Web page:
'Death Squad' Outcry No Abu Ghraib; 2 Wars, 2 Scandals, 2 Presidents Add Up to Uneven Media Coverage
Byline: Rowan Scarborough, THE WASHINGTON TIMES
Reports of a U.S. death squad in Afghanistan, complete with the publication of gory photographs, have failed to attract the intense political or media attention afforded a previous war scandal - the mistreatment of Iraqi prisoners at Abu Ghraib.
In 2004, CBS News broadcast an array of photographs showing American jail guards abusing Iraqi detainees. The most famous: a forced pyramid of naked, humiliated prisoners. The depictions touched off an avalanche of media coverage. In Congress, liberals called for the resignation of Defense Secretary Donald H. Rumsfeld. Democrats launched inquiries and held a string of well-covered hearings.
In recent months, another wartime embarrassment has emerged. The Army charged five soldiers with murder in the deaths of Afghan civilians in what amounted to a death squad. The German magazine Der Spiegel published several digital photos of soldiers posing with the dead last month.
Yet the U.S. media have given relatively little coverage, and no one in Congress has called for Defense Secretary Robert M. Gates to quit, planned hearings or raised questions at budget hearings.
Conservatives, while not seeking negative coverage of the armed forces, say it is another example of a blatant double standard. The reason the mainstream media have barely touched the story, conservatives say, is because it happened under President Obama, not George W. Bush.
I think any assignment editor would think a story about soldiers murdering people is a bigger story than soldiers putting prisoners in a naked pyramid, said Tim Graham, an analyst at the Media Research Center, which seeks to expose what it says is liberal press bias. When you reverse those, what you're seeing is political opportunism.
Mr. Graham offered an example. Time magazine, which devoted much coverage to Abu Ghraib and the killings of Iraqi civilians in Haditha during the Bush presidency, had a tiny paragraph in the front of the magazine a few issues ago on the death squad photos, he said.
If you put Abu Ghraib in the Time magazine search engine, you get 17 pages of results, Mr. Graham said. When Abu Ghraib happened, the news media operated under the assumption that it came from the top. All the coverage came with the assumption that the president or the defense secretary ordered it. And if they didn't, they had to deny and prove that they didn't. In this case, there is no assumption the president would know or approve.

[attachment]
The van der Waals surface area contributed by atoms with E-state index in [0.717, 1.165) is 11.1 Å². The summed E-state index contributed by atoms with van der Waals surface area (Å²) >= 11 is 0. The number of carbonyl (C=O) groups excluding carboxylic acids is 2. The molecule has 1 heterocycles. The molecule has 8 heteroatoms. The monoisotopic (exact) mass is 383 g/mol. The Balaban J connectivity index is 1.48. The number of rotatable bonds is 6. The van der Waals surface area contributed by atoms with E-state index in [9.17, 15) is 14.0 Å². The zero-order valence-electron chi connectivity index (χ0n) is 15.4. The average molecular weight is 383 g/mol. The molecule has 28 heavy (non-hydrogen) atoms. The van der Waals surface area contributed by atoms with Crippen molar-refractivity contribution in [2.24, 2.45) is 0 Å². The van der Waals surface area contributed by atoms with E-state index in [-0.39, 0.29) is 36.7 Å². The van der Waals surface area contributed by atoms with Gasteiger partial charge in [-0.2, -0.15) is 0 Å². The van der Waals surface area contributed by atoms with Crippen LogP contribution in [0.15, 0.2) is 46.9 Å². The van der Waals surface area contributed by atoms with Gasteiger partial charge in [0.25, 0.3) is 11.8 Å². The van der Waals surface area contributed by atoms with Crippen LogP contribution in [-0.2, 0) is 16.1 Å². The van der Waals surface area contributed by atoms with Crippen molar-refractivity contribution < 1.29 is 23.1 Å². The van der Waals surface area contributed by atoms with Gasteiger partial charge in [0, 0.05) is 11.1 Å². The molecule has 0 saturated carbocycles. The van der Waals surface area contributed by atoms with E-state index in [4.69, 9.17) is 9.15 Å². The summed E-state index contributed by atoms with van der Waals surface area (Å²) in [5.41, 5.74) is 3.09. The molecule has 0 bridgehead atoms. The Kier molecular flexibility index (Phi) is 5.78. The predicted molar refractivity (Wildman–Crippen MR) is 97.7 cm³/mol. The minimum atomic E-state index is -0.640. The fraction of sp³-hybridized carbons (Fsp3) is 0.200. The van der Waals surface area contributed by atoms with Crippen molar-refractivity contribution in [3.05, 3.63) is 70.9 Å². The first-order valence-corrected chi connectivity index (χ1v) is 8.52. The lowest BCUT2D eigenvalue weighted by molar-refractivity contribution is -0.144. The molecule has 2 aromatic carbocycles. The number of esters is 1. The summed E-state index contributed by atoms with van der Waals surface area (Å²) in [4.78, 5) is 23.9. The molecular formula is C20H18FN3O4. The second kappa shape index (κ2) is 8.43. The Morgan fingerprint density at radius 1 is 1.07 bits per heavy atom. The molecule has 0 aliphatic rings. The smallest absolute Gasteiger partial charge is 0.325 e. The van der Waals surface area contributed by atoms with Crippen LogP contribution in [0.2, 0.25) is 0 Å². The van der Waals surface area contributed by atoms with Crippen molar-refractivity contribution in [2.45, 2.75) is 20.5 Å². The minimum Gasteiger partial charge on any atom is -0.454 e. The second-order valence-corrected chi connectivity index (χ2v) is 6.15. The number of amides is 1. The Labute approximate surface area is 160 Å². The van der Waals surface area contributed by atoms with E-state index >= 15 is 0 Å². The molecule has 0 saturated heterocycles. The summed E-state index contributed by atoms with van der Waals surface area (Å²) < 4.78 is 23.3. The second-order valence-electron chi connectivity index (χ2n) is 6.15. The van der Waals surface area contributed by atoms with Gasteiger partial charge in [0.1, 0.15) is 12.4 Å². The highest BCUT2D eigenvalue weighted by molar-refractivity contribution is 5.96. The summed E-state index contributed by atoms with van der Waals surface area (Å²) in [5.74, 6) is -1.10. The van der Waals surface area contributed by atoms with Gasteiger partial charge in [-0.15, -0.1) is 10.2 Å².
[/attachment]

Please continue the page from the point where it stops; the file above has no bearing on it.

Even someone at Time is struck by the lack of death squad coverage overall.
Jim Frederick, who covered the Iraq War and is now the managing editor of Time.com and the magazine's executive editor, wrote in a March 29 blog that the Afghan story was remarkable for two reasons, the first of which is the depravity of the crimes.
The second reason this tale has been remarkable: It has garnered little attention from the media or the public, even though the allegations started leaking last May and Spc. Jeremy Morlock, one of the five soldiers accused of murder, pled guilty last week and was sentenced to 24 years in prison in exchange for his cooperation in the trials yet to come, Mr. Frederick wrote.
Retired Army Brig. Gen. Mark Kimmitt was the top military spokesman in Iraq when the prison scandal story broke.
During the Abu Ghraib investigations, many of the media questions appeared to originate from a presumption that the criminal actions of a few soldiers were part of a broader U.S. policy to promote torture, Gen. Kimmitt told The Washington Times.
Today, reports of criminal activities by soldiers are more fairly characterized as idiosyncratic events emanating from poor leadership and criminal behavior, rather than encouraged and sanctioned by government policy.
Rep. John P. Murtha, Pennsylvania Democrat, at a news conference quickly accused Marines of murder in Haditha before all the facts were released. …